VT News Roundup: CCB Background Check Notes, Ferrisburgh + Manchester Discuss Zoning for Pot Businesses, Cannabis Still Illegal in NH
Control Board Update: Background Checks
As of May 13, 2022 the Vermont Cannabis Control Board (CCB) had received 182 new application submissions.
During the May 16 CCB meeting, attendees raised concerns around a recent board announcement about background checks – and the $475 fee attached to them.
The CCB uses a third-party vendor (CSI) to run full licensure background checks that make applicants eligible for a license. This background check differs, however, from the Summary Background Check that is obtained by the individual directly. In the case of any licensing, not just cannabis, the Summary Background Check is not sufficient for obtaining a license – although it does suffice for pre-qualification intents and purposes.
According to board member Julie Hulburd, including the second background check is intended to show that Vermont’s adult-use cannabis program rules are in line with FinCEN guidelines adopted from the Cole Memo and “to deprioritize Vermont’s program in the eyes of federal enforcement agencies.”
With limited funding, the Board said, they are seeking to subsidize the fee for as many small outdoor cultivators as possible. In an email to Heady Vermont staff, Hulburd said, “Applicants need to be as clear and thorough in their application as possible. This will aid CSI in moving through background checks as quickly and thoroughly as possible. Unfortunately, that won’t change the total cost, but it will assist in moving through the licensing process.”
Hulburd expressed disappointment with the time it took the FBI to come to this decision. This disappointment, she said, stems from the fact that the legislative counsel who assisted with the drafting of Act 164 used language that the FBI found acceptable in other adult-use states.
Ferrisburgh Planning Commission Subcommittee Evaluates Zoning Options for Cannabis Businesses
FERRISBURGH — By August, or possibly November, Ferrisburgh could have new zoning in place to establish where in town cannabis retailers can set up shop and growers can plant their crops. A public vote on any new zoning laws is required.
A Ferrisburgh Planning Commission subcommittee is now working on cannabis zoning laws, which according to state law is essentially the only way municipalities may locally regulate cannabis sellers, growers and manufacturers.
Ferrisburgh Zoning Administrator Steven True, joined in the subcommittee by Jean Richardson, Gail Blasius and Arabella Holzapfel, has helped research what the town can and cannot do in dealing with cannabis businesses. He has twice updated the selectboard at recent meetings and spoke to the Independent last week.
In a final attempt this session, NH Senate fails again to legalize cannabis
CONCORD — The New Hampshire Senate this week voted down an amendment that would have legalized the possession of up to three-quarters of an ounce of marijuana as well as three mature plants. A bill that would have legalized retail sales of cannabis at state-run liquor stores also died in the Senate earlier this year. New Hampshire remains the only state in northern New England that has not legalized the drug.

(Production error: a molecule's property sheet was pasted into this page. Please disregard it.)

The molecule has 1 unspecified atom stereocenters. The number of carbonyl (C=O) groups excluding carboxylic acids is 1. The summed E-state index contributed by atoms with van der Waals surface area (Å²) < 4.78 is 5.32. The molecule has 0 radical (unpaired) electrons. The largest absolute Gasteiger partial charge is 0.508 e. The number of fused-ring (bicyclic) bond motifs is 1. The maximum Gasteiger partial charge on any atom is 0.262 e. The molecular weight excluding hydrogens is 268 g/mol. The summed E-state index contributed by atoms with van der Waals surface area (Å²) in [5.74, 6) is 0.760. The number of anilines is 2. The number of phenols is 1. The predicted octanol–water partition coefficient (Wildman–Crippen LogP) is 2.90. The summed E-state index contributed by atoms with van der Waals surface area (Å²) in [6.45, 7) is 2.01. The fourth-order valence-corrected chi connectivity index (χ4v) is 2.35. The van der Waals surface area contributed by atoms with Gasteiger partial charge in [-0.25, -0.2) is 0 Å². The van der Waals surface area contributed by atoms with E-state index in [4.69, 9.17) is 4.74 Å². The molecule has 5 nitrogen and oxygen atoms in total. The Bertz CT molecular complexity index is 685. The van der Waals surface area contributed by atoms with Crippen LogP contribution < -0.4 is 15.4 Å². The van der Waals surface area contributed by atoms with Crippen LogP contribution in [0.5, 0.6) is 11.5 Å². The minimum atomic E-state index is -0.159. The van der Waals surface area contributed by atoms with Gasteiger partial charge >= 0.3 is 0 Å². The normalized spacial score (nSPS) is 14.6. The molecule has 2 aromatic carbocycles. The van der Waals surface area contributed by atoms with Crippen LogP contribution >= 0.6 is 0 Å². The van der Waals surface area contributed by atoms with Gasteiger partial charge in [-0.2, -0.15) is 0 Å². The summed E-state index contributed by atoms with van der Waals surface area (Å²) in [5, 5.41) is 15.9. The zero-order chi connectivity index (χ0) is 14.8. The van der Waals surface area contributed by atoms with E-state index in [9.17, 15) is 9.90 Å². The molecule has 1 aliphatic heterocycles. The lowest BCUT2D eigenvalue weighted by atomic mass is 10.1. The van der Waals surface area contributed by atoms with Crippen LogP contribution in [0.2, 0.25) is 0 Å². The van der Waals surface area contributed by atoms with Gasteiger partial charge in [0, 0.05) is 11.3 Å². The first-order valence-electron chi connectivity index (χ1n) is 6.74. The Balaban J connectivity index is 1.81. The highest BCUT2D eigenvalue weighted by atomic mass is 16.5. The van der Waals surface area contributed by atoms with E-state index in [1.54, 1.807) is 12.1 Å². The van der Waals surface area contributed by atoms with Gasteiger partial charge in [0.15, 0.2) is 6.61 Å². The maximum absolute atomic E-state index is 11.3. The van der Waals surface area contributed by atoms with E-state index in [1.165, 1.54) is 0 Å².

“People will be able to leave the state of New Hampshire and go into Maine, Massachusetts, and Vermont and spend their money there. They are not spending their money in the state of New Hampshire. Worse, the potential is that the people who are coming to New Hampshire for tourism reasons are going to begin to make some of their decisions on, if cannabis is my thing, where can I go get it easily,” said Rep. Tim Egan, D-Sugar Hill, a supporter of the measure.
He says they plan to reintroduce possession, homegrown, and retail sales bills again next year.
— Via WCAX
Manchester Select Board Approves Cannabis Zoning Changes
MANCHESTER — Legal cannabis cultivation, manufacturing and sales are coming to Manchester — and now the town zoning map lays out where those business can set up shop.
That’s thanks to the Manchester Select Board approving amendments to the town land-use and development ordinance, defining those businesses and laying out where they may operate, depending on their function. The changes passed by a 4-0 vote, with Select Board member Laurie Kunz abstaining because of a potential conflict of interest. (Kunz said she might have an interest in a future cannabis business.)
With the exception of retail sales, which towns have the option of approving by vote, cannabis businesses must be treated the same way as any other commercial entity, with no special conditions. But towns with zoning bylaws may apply rules to determine where those businesses can operate.
— Via Manchester Journal
Wilmington Approves Retail Cannabis, Again
WILMINGTON — Residents reaffirmed their support for retail cannabis in a 276-136 vote Tuesday.
On March 1, the town voted 173-85 in favor of allowing retail cannabis sales. The article was placed on the warning for annual Town Meeting Day after a petition was submitted by the owners of Ratu’s Liquor and Market, who want to sell cannabis in their downtown store.
A re-vote was scheduled for Tuesday after a successful petition drive by Charlotte Verry of Wilmington. Verry and other residents have concerns about how retail cannabis sales could affect the downtown culture, children’s safety and impaired driving.
Jennifer Betit-Engel, co-owner of Ratu’s, said she and her husband Christian Engel are “so excited” about the election results.
“This last month has been so stressful,” she said in a written statement. “What an incredible win! The win is not for us but for our town! Such a positive step forward for Wilmington!”
— Via Brattleboro Reformer
Other Vermont headlines:
- Control Board Issues First Operational Cannabis License in VT
- Will Delay of Adult Use Sales Help Level The Playing Field for Small Retailers?
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